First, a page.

Big Brothers Big Sisters hires one of its own to be new leader
Updated as of Saturday, May 21, 2016 3:17 PM
PRESCOTT – Juliana Goswick’s first introduction to Yavapai Big Brothers Big Sisters was when she was invited to attend the non-profit agency’s annual fund-raising gala.
That evening eight years ago was the start of what Goswick describes as a life-changing connection; she became “hooked” into the mission such that her commitment went from donor to volunteer to full-time fund development director.
At about the same time as she was hired to work for the agency, Goswick and her two teenage children, Jacob and Julia, became a family match. This was yet another connection to the agency she considers a second family, one committed to enhancing children’s lives.
“She’s done so much for this agency, brought such success,” declared Interim President and Chief Executive Officer Nick Mork as he officially announced Goswick’s promotion to executive director this week.
In her new role, one Mork and board leaders expect will soon morph into her predecessor’s title of president and chief executive officer, Goswick will continue to make connections with donors but will also be taking on the task of propelling the agency’s 45-year-mission into the future. This non-profit organization provides some 700 matches to children in the quad-city region, plus Cottonwood and Sedona; one of the premier Big Brothers Big Sisters operations in the nation.
“I’m incredibly humbled, honored and excited about this expanded role,” said Goswick, a former nurse and business entrepreneur, citing the mentorship of both Mork and Board Chairman Rebecca Finken. “I love what I do … I’m very thankful.”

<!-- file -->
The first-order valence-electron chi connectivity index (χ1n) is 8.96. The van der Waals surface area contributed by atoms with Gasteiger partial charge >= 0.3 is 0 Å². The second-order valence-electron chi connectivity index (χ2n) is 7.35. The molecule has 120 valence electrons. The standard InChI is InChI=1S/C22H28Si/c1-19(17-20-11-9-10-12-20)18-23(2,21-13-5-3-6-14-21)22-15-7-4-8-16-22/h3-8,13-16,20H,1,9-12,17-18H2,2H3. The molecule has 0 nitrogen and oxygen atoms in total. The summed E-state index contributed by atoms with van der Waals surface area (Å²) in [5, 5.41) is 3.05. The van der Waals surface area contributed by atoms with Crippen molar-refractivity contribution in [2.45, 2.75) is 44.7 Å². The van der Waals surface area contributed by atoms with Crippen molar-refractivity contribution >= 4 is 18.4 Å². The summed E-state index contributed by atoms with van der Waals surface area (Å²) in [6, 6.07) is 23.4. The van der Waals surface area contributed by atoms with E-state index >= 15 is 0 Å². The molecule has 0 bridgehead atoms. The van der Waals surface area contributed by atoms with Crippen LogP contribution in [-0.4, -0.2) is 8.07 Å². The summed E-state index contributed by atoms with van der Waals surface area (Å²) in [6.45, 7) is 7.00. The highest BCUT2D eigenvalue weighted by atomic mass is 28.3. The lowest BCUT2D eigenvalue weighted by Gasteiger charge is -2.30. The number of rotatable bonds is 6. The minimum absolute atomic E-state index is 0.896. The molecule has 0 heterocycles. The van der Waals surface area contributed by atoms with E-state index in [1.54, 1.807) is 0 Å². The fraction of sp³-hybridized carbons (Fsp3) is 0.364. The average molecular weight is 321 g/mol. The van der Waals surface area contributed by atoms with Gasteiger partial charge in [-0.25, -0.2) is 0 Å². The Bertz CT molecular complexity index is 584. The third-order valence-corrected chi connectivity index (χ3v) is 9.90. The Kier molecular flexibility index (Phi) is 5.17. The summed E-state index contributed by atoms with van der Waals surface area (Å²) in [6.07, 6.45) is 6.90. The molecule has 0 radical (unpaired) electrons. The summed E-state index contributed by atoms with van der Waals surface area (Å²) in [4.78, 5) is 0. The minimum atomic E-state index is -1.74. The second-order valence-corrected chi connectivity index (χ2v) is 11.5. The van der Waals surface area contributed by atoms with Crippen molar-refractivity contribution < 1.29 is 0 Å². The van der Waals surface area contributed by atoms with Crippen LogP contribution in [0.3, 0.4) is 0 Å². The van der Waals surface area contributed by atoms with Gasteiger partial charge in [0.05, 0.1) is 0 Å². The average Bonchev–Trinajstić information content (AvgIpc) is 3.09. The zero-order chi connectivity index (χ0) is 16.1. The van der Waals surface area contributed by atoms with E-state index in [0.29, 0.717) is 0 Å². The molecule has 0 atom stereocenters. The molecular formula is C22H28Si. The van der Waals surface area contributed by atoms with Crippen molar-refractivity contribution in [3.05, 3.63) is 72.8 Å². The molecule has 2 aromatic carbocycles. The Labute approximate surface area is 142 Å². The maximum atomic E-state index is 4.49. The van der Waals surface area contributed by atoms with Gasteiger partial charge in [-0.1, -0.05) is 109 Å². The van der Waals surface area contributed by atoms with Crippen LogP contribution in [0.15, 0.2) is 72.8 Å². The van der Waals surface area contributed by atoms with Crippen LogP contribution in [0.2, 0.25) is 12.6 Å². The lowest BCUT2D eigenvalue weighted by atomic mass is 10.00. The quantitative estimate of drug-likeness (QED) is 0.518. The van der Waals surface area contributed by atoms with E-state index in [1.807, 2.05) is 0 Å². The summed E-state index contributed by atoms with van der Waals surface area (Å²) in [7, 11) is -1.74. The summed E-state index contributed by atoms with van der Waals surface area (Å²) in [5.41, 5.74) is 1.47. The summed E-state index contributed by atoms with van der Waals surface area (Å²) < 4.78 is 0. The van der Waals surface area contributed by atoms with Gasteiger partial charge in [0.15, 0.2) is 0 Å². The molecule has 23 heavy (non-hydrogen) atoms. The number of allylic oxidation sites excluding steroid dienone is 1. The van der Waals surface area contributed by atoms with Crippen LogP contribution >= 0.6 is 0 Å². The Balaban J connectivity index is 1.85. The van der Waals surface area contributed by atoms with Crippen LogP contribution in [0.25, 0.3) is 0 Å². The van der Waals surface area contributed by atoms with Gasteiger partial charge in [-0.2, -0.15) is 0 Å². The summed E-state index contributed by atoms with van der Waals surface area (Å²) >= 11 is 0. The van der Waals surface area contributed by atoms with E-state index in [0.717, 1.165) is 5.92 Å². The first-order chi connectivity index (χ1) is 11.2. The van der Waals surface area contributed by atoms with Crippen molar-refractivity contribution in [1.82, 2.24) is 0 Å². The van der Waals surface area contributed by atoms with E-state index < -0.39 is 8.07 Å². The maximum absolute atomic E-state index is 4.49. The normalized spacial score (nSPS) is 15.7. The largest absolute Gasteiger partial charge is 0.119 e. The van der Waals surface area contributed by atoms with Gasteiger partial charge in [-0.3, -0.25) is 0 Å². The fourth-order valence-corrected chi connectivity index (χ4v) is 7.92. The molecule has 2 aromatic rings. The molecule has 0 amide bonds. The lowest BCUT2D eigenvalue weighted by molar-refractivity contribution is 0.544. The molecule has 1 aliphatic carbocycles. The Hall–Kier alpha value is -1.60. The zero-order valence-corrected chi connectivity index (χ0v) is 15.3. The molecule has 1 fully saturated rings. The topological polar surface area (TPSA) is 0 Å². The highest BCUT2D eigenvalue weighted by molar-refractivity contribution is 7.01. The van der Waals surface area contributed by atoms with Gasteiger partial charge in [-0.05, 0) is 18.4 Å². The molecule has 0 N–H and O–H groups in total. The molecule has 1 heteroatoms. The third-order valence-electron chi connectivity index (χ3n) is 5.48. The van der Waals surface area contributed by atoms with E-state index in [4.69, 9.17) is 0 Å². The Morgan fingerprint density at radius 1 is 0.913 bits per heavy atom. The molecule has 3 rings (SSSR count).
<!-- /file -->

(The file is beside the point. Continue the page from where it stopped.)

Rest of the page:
In June 2015, the organization took a blow with the retirement of their more than four-decade leader Kathleen Murphy. She was replaced by Christine Clouse who resigned in March.
Mork, who has some four decades of experience with the Big Brothers Big Sisters organization, including consulting with more than 100 of its agencies and other non-profit charities, stepped in just after Clouse’ resignation to manage the operation and seek out its new leadership.
Mork has nothing but the highest praise for Goswick and the new administrative team that has been assembled from within the local organization: Cheryl Main has been promoted to director of administration and Lynn Baxter has assumed her previous position as program director.
The 23-staff organization that includes more than 1,000 volunteers has five other vacancies yet to be filled. The annual operating budget is $1.3 million, 95 percent of which comes from individual donations and annual fundraising events. The agency’s gala event will be held in November.
“This is the best team ever,” Mork declared.
Finken echoed those sentiments: “There’s nobody like her (Goswick).”